Lowe warns against Williams management changes

Image by Glenn Dunbar/LAT

Lowe warns against Williams management changes

Formula 1

Lowe warns against Williams management changes


Williams chief technical officer Paddy Lowe has warned against making management changes at the team despite its delayed start to pre-season testing.

Lowe (pictured above) was in charge of overseeing the delivery of the FW42, but the car was not ready for the first pre-season test and only appeared on track over halfway through the third day. The car was clearly the slowest by the end of the test — although the lost running had an impact to a certain degree — leading to questions being asked of Lowe’s position within the team.

“What I have observed is over many years in Formula 1 there is a habit of changing the people when things don’t work — but what I’ve also observed is that the stronger teams are the ones who do exactly the opposite,” Lowe said. “Every difficulty and every problem in a team is an opportunity to learn, not only to not repeat it but to be even stronger next time.

“I came up with that line at a previous place and they still use it — every difficulty will be regretted by the competition because we will come back stronger — but when you have an issue you take that learning and you turn it into an advantage. What you shouldn’t do is go and get rid of people because you will throw away that experience and knowledge. It is very important that the team build together, develop together and grow together to become stronger and more effective.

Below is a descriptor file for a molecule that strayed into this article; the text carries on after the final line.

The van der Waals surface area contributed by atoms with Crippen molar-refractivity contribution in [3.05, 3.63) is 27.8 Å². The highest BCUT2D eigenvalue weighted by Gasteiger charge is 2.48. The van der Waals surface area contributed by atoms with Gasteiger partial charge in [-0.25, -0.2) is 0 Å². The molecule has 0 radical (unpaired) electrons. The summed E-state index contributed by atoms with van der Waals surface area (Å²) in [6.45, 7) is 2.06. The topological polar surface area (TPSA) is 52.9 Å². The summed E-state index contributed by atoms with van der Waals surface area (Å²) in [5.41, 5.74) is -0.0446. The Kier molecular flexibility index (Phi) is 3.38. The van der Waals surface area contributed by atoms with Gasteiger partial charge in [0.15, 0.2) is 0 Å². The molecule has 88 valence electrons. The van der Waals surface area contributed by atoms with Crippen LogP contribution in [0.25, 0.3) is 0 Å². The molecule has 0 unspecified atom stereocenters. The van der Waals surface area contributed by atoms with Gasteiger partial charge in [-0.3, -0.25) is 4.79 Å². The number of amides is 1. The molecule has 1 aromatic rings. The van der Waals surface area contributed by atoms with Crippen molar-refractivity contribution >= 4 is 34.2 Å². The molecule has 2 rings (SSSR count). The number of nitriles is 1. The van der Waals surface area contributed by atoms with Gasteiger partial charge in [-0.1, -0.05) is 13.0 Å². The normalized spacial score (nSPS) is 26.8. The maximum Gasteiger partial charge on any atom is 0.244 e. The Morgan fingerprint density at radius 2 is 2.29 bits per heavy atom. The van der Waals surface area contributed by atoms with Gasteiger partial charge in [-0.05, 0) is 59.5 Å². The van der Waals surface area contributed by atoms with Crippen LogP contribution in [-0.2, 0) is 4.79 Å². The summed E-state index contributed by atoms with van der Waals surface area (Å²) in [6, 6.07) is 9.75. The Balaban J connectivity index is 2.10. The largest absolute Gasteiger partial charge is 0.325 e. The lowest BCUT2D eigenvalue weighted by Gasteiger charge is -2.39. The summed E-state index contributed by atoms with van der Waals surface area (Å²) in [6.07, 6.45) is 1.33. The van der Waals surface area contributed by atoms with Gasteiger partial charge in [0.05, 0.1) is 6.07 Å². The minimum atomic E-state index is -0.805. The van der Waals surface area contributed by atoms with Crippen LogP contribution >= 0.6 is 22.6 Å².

“It was also assumed that we could conclude something so simple as to laying blame on a person in what is an incredibly complicated set of circumstances.”

Williams had to display its new livery on an old show car upon the team’s arrival for Barcelona testing. Image by Andy Hone/LAT.

Lowe insists he has no concerns over his future at Williams, and believes the team holds the same opinion he does about keeping the key personnel in place to learn from this winter’s problems.

“I am not aware of any different view. Something to bear in mind is it is not the first time teams haven’t shown up on day one and it is an incredibly difficult task to get a car out to run, particularly with the constant desire to keep pushing performance.

“If you are pushing out the same car that you did last year it would be all quite easy. While we’ve had a failure in terms of delivery, in context we are still here, we have a car running reliably and we’ll put it behind us and learn from it to make us stronger.”